BioethicsTV (January 2-6, 2017): Violating promises, coma v. PVS, transplant evaluation, and whether to abort

by Craig Klugman, Ph.D.

Pure Genius (Season1; Episode 10- 1/5). In this episode, Dr. Channarayapatra is working with a patient in lung failure. Due to exposure to toxins dumped in the ground beneath her neighborhood, the patient’s lung tissue is disintegrating. Bunker Hill hospital is attempting to build the world’s first implantable, artificial lung but has not had success. With her lung function decreasing, the patient may soon face one of two options: death or ECMO—a process where a machine oxygenates her blood outside of the body. The viewer is told that ECMO can only be used for a maximum of two weeks. The patient tells Channarayapatra in no uncertain terms that she does not want to be on ECMO. Channarayapatra promises that she will not put the patient on ECMO. However, when the crisis appears and the patient’s lungs fall apart, Dr. Channarayapatra goes back on her promise and begins ECMO.

There are three concerns with this scenario. First, a doctor should never make a promise to a patient that she or he cannot keep. Second, a doctor should keep promises made to patients. Third, if a competent and capacitated patient has clearly rejected an invasive medical treatment, then the patient’s right to refuse consent and to reject that intervention must be honored, even if it results in the patient’s death. Otherwise, the physician commits a battery by touching a patient without permission and also violates the patient’s autonomy.

Of course, this being a show where the ends always justify the means, an artificial lung is created and implanted in the patient (without any animal or preliminary human testing of course).

The views, opinions and positions expressed by these authors and blogs are theirs and do not necessarily represent that of the Bioethics Research Library and Kennedy Institute of Ethics or Georgetown University.

Bioethics Blogs

Web Roundup: Something Rotten – Scent, Morality, Good and Evil by Sara M Bergstresser

A well-known quote from Hamlet is “Something is rotten in the state of Denmark.” This, of course, refers to the illegitimate and immoral reign of the fictional King Claudius, Hamlet’s uncle. So, while there is plenty of current relevance related to the political and social turmoil hinted at by this line, instead let’s talk about another aspect that I find particularly fascinating — the connection of scent and odor to ideas of morality, good, and evil.

In an odd turn of events, I recently found myself trying to explain to some chemistry students why a quote saying that someone “smells of sulfur” means that they are diabolical, hellish, or somehow antichrist-like. Why sulfur? No, there is really no connection to sulfur’s having an identical number of valence electrons to oxygen, though that would make an interesting story. Some explanation of the history of sulphurous scent as diabolical can be found here: The Smell of Hell: Does Satan Smell of Rotten Eggs?   Connections between scent and good and evil actually abound. Fragrantica has a number of excellent articles about the historical and cultural meanings of scent, including Elena Vosnaki’s A Diabolical Whiff: Scents of Hell:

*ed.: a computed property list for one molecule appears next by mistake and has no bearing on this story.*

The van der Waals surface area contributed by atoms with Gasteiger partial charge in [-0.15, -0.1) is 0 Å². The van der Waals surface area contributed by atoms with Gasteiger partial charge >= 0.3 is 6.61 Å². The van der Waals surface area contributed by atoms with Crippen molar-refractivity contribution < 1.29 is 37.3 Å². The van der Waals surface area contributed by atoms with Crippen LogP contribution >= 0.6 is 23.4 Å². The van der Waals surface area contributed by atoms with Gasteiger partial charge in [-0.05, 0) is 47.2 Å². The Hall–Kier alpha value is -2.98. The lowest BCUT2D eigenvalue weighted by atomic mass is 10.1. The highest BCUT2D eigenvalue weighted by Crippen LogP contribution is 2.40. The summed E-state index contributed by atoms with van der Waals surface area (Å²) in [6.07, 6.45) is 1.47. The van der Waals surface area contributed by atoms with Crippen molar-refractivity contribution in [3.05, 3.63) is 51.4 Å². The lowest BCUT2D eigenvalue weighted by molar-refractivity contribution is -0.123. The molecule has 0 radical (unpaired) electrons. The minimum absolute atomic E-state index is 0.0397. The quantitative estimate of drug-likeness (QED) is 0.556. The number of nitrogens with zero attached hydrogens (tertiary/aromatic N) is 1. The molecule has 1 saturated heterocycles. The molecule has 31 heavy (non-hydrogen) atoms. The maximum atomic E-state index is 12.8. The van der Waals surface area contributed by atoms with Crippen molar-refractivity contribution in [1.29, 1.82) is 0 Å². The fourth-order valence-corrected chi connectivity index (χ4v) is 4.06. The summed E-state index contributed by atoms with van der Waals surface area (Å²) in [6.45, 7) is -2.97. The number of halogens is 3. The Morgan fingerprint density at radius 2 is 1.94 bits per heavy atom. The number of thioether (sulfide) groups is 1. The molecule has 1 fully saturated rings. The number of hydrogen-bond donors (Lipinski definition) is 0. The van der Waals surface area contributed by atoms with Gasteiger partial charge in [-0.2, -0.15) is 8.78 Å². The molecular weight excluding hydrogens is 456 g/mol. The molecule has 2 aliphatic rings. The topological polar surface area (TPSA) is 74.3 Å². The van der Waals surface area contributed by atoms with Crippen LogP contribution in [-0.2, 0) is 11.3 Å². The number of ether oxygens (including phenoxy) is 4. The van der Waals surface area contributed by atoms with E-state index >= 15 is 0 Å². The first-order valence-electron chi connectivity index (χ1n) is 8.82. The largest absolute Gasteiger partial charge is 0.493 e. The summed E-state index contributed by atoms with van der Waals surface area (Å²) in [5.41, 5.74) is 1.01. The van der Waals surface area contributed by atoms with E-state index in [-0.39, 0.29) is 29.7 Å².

It was sorcerers during the Middle Ages who, suspected to be in cahoots with the devil, were considered to be sulphurous smelling themselves. Given that these were often “wise women” dealing in pharmacopoeia, of which sulphurous materials did make a part, wouldn’t it be evident that handling them would lend them that odor? Try to prove it to the ecclesiastical courts!

The views, opinions and positions expressed by these authors and blogs are theirs and do not necessarily represent that of the Bioethics Research Library and Kennedy Institute of Ethics or Georgetown University.

Bioethics Blogs

In The Journals – November by Christine Sargent

Hello trusty readers. Check out November’s haul for “In The Journals,” and be sure to check out the special issue of Science, Technology, and Human Values: Feminist Postcolonial Technosciences.

 

American Ethnologist:

Memory, body, and the online researcher: Following Russian street demonstrations via social media (open access)

Patty A. Gray

The Moscow street demonstrations of 2011–12 were the largest public gatherings in Russia since the collapse of the Soviet Union. They were also the largest-ever gathering of Russians on social media. While using the Internet to follow such large-scale social movements remotely, researchers experience social media as a context in which anthropology happens. They may think about “being there” in new ways that shift their focus to their own processes of memory making and sense of bodily presence. Experiencing and remembering social media in the body challenges the distinctions we might otherwise make between virtual and physical encounters.